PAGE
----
Summary: (1) A lawyer whose father has become clerk of a court in which the lawyer practices may represent a criminal defendant in a matter in which the clerk has earlier participated provided that he was not representing this client at the time of the clerk's participation; that the clerk was not then aware that his son, the lawyer, would subsequently undertake such representation; and that the clerk does not participate in the case after his son, the lawyer, has been retained by the client.
(2) Specifically, the lawyer is free in a domestic relations matter, to represent a woman who has obtained a complaint for non-support from the clerk prior to retaining the son as her lawyer.
(3) He may employ his stepmother as his bookkeeper-secretary, so long as he does not attempt through her to influence the clerk; she does not divulge to the lawyer any relevant private information she may receive from the clerk; and he takes reasonable care to prevent her from disclosing or using confidences or secrets of the client.
Facts: A lawyer left private practice in order to become the full-time clerk of a district court. His son, a lawyer who occasionally practices in that court, succeeds to the father's practice and continues to employ, as his bookkeeper-secretary, his stepmother (who occupied the same position when the father was in practice). Whenever the son appears before the district court, the father does not participate as clerk; an assistant clerk relieves him while the son is before the court. When the son has professional occasion to call the clerk's office, he does not speak to his father, but only to an assistant. In some criminal matters, after the clerk has issued a search or arrest warrant, the defendant retains the son as counsel; at the time of the proceedings before the clerk, the clerk did not know that the son would subsequently represent the defendant. On other occasions, a party in a domestic relations matter, after obtaining a complaint for non-support from the clerk, seeks to retain the son.
The son wishes to know if he may represent the criminal defendants; and if he may represent the domestic relations party.
Discussion: Nothing in the Code of Professional Responsibility explicitly deals with the problems here posed. Canon 9 proscribes "the appearance of professional impropriety," but none of the Disciplinary Rules or Ethical Considerations treat the question. The code enjoins a lawyer to "promote public confidence in our system and in the legal profession," EC 9-1. It requires him to "guard against otherwise proper conduct that has a tendency to diminish public confidence in the legal system or in the legal profession.... [and] when explicit ethical guidance does not exist, a lawyer should determine his own conduct by acting in a manner that promotes public confidence in the integrity and efficiency of the legal profession," EC 9-2. Thus the son's actions here need only to conform to a general, and necessarily vague, standard of propriety.
Nothing in the Code of Professional Responsibility pertains to a clerk, and the Canons of Judicial Ethics apply on their face only to the judiciary. But they are relevant here, for as Bacon said in his Essay on Judicature: "not only the Bench but the footpace and Precincts, and Purprise thereof, ought to be preserved without scandal and corruption."
Even if the Canons of Judicial Ethics covered a clerk, the actions of the clerk as described here would not violate Canons of Judicial Ethics, Canon 2B: "A judge should not allow his family, social, or other relationships to influence his judicial conduct or judgment."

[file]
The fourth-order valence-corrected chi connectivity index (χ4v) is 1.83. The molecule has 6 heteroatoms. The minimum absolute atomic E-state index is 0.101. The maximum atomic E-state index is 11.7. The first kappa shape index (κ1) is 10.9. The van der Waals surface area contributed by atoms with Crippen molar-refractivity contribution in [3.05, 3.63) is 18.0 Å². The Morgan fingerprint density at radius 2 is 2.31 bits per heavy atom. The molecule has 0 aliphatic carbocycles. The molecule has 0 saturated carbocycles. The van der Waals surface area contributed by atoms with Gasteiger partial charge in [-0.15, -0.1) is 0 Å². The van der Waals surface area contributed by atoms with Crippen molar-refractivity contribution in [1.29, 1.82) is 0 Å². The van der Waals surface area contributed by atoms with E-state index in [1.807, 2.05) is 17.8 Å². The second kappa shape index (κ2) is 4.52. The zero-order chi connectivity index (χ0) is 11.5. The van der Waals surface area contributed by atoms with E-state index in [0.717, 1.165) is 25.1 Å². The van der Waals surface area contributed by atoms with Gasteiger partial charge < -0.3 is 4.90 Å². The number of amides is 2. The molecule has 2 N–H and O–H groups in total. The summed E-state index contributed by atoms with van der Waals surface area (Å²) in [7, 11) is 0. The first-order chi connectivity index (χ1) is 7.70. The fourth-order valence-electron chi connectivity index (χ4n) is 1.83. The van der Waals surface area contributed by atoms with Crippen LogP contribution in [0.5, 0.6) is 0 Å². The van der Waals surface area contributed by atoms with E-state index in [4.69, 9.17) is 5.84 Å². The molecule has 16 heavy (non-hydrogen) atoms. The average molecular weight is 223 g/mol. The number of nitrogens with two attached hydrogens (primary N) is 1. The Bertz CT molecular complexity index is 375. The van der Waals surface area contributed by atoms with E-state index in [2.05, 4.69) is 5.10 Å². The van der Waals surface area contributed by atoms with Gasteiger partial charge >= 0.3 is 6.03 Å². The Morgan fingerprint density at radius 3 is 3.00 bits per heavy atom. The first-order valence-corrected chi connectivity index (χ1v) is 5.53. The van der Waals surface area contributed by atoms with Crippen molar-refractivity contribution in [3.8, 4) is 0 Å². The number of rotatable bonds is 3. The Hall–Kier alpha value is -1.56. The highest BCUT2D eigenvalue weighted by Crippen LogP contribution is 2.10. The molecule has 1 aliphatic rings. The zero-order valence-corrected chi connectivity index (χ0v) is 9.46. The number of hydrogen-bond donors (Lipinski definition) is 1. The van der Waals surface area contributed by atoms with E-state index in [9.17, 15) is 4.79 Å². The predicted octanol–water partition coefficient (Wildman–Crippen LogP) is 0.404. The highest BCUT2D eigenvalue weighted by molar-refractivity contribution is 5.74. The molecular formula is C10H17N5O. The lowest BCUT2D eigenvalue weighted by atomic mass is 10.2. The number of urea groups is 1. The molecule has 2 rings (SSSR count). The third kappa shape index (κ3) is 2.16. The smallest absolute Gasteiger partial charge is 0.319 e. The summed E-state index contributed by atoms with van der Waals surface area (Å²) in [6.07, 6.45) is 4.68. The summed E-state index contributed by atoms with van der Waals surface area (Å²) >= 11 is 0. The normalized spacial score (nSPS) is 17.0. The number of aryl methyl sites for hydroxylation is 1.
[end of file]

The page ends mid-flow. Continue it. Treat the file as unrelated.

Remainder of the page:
(1) The sequence of events here is that the son is retained only after the clerk has participated in the criminal case; the clerk did not then know the son would be retained; and the father never acts as clerk in the case after the retainer. The clerk's action on matters with which, at the time they are before the clerk, the son is not connected, does not constitute "impropriety" nor even "the appearance of impropriety" which Canons of Judicial Ethics, Canon 2 proscribes. And, since by hypothesis, the father-clerk does not know of the son-lawyer's prospective entry into the case, his prior actions cannot possibly be subject to improper familial influence. Of course, under no circumstances may the lawyer-son in any way suggest to any person (client or otherwise) that he is able to influence either the clerk directly, or the court through the clerk in an improper manner, Code of Professional Responsibility, DR 9-101(C).
(2) The same considerations would allow the son to represent a party in a civil or criminal domestic relations matter, in which the clerk had earlier issued a complaint for non-support, subject to the same provisos as in (1) above.
(3) So long as the lawyer takes "reasonable care" to prevent his stepmother from disclosing or using any confidences or secrets of any client, DR 4-101(D), the mere fact of her relationship to the clerk does not preclude her employment by the son. Although the cases are distinguishable, we believe the controlling principle here to be similar to that which permits lawyer spouses to function, respectively, as an assistant district attorney and an assistant public defender, New York State Bar Journal, Opinion 409, pp. 621-622 (November, 1975). That is, the fact of a marital relationship between two professionals does not, of itself, warrant an inference that they are unable to separate their professional lives from their marriage. Of course the son must not attempt, through his stepmother's relation with the clerk, to influence the court, nor is she free to discuss with the son any relevant private information which she may receive from her husband, the clerk.
Permission to publish granted by the Board of Delegates, 1976. As stated in the Rules of the Cornmittee on Professional Ethics, this advice is that of a committee without official governmental status.